Food shopping has taken on a new resonance for many of us recently. From accusations of panic-buying, or booking an online delivery slot nearly a month in advance, to wondering if chocolate counts as an essential item I can just nip out for, coronavirus has changed how we think about our immediate food provision. Thankfully, the supply of most items is now back to normal and new processes for doing the supermarket shop are becoming routine. Things may have settled down for most of us, but it’s a different story for some. The first few weeks of lockdown restrictions saw a massive spike in food bank use, with the Trussell Trust network reporting an 81% increase in need compared to the same period last year. Food banks across the country are continuing to meet this new surge in demand.
Food banks in one form or another have a long history, but back in 2014 the rhetoric about food poverty and its causes escalated in response to a substantial increase in their use. Between then and now, food banks have become a familiar presence in our society, but they were never designed to be a long-term solution to food poverty. Our 2015 report British Aisles made the case for community supermarkets as a more sustainable solution to chronic food poverty: outlets that can offer year-round access to affordable (rather than free) food. With food poverty on the rise once again, it’s time to think about longer-term solutions.
Read an extract below (pages 61-63), or read the full report here.
Food programmes in the UK
Demand for affordable food is not a post-recession phenomenon. A review carried out in 2007 paints a picture of a burgeoning, pre-recession community food landscape. It describes such initiatives as ‘in vogue’, regarded as somewhat of a panacea for a variety of social ills, from poverty to obesity. Public (local authority) funding for them was therefore readily available – though less often accompanied by the requirements (e.g. evidence of financial sustainability, ‘theory of change’, outcomes measurement process) that have, with the squeeze on local authority finances, become prerequisites for commissioning. As a result, the authors of the review observed that initiatives showed a tendency towards ‘mission creep’; under pressure to reinvent themselves to fit new and rapidly changing funding agendas. This reportedly had a negative impact on the reception of projects within communities and, consequently, on their longevity. (1) Finally, the study found that providers’ and users’ perceptions of projects were sometimes at odds, with users seeing them simply as a way of feeding themselves and their families, ignoring any wider stated aims.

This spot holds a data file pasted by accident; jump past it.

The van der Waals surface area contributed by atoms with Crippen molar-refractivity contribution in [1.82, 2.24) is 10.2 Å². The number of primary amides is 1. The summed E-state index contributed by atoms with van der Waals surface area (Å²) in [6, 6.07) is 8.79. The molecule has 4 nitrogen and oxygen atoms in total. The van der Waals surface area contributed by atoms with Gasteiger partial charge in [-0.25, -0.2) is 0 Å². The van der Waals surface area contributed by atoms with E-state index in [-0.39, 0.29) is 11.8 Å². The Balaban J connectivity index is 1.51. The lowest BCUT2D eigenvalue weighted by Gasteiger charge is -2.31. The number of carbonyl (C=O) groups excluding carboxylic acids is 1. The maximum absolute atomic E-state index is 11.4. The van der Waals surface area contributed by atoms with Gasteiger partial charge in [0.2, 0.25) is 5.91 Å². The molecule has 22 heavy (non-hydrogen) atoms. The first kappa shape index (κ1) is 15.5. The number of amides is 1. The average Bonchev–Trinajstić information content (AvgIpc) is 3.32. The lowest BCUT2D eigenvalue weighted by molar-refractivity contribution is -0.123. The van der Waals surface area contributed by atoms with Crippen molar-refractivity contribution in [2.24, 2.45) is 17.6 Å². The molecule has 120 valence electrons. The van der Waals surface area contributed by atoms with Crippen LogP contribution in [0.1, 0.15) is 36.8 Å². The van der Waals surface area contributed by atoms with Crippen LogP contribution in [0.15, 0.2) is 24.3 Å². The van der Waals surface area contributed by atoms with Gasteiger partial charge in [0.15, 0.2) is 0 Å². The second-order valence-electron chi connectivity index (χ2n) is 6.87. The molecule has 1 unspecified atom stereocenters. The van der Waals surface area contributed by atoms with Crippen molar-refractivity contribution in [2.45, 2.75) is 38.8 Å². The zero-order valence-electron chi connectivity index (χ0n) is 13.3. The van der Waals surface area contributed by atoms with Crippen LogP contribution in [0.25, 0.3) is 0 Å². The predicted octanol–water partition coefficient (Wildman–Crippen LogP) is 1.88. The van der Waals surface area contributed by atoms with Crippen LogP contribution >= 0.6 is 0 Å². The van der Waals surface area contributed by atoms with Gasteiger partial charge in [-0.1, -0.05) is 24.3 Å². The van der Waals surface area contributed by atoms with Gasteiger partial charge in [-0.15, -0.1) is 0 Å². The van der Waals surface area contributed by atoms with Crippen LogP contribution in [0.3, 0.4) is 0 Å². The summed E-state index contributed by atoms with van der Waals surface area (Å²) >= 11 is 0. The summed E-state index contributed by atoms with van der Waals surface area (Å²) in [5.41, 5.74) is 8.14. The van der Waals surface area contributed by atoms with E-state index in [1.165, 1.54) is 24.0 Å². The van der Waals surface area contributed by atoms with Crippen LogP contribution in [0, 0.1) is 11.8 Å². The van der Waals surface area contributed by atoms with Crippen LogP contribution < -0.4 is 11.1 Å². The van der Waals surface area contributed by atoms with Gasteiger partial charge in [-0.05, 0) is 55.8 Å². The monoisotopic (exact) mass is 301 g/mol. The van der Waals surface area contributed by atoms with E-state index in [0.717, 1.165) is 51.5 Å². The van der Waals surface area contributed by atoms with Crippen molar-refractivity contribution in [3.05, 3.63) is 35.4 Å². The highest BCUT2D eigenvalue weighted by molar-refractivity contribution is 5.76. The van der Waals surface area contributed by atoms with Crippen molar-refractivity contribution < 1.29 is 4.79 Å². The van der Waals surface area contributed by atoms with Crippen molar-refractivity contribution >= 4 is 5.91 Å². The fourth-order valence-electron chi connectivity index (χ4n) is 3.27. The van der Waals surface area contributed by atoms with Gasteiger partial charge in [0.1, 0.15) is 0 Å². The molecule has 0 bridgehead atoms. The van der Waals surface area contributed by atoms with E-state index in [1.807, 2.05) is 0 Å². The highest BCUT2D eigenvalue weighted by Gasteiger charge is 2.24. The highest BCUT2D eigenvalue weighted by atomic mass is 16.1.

More generally, the 2007 review found that initiatives with ‘exclusive’ models of ownership tended to be less effective and shorter lived. The same was true where schemes were not user led, had an air of being ‘parachuted in’, a ‘focus on fulfilling professional agendas’, and were powered by short-term funding. By contrast, the most likely initiatives to be successful (after government initiatives) were those characterised by clear aims and objectives and ‘based on sound principles of community involvement and needs assessment’, including consultation, ongoing involvement or ownership, scope for reconciling different agendas, and ongoing funding. Furthermore, whether initiatives are popular, grow and continue may be the most important outcomes to those who use food initiatives. (2) Initiatives that had been allowed time to establish themselves also tended to be more successful than others.
The economist Amartya Sen argues for a view of food poverty based less on access than on ‘entitlement to access’. (3) Thus, a solution to food poverty needs to have in its sights longer-term changes to the economic structures that have put this entitlement out of people’s reach. Underlying the 2007 review is a suggestion that in ploughing resources into local food initiatives the Government has been distracted from its inaction in some of the spheres that drive food prices – business, for example, regeneration and planning. A true solution to food poverty needs to be – to borrow an agricultural metaphor – ‘sustainable’ rather than at ‘subsistence’ level. It has to do two things:
Support people in food poverty to do more than just ‘subsist’.
It must address the long-term nature of food poverty, which is more than just the sum of families’ crises. A sustainable programme should have wider aims – looking to the effects of food poverty (e.g. malnutrition, social isolation) as well as its causes (e.g. unemployment, low financial capability). The most successful programmes may well be coproduced by users themselves.
Involve initiatives which are sustainable in themselves.
Food banks tend to rely on volunteers and donations of one kind or another (whether directly from retailers, or more widely sourced from the local community). They are therefore restricted to a model that conforms to very narrow expectations of the role of the ‘giver’ and the ‘receiver’, and has limits on how far they can grow. Successful alternative initiatives will be ones that allow growth and continuation, tapping into innovations in sourcing and ownership and proving their worth by creating wider social value – thereby making themselves financially sustainable if not in the short then in the longer term. These two requirements lead to a set of six practical challenges:
- pass on affordable prices to customers
- reach those most in need
- address underlying drivers
- achieve the right operating scale
- find a sustainable source of food
- be or become financially sustainable.
(1) Caraher and Dowler, ‘Food projects in London’.
(3) Cited in Caraher and Dowler, ‘Food projects in London’.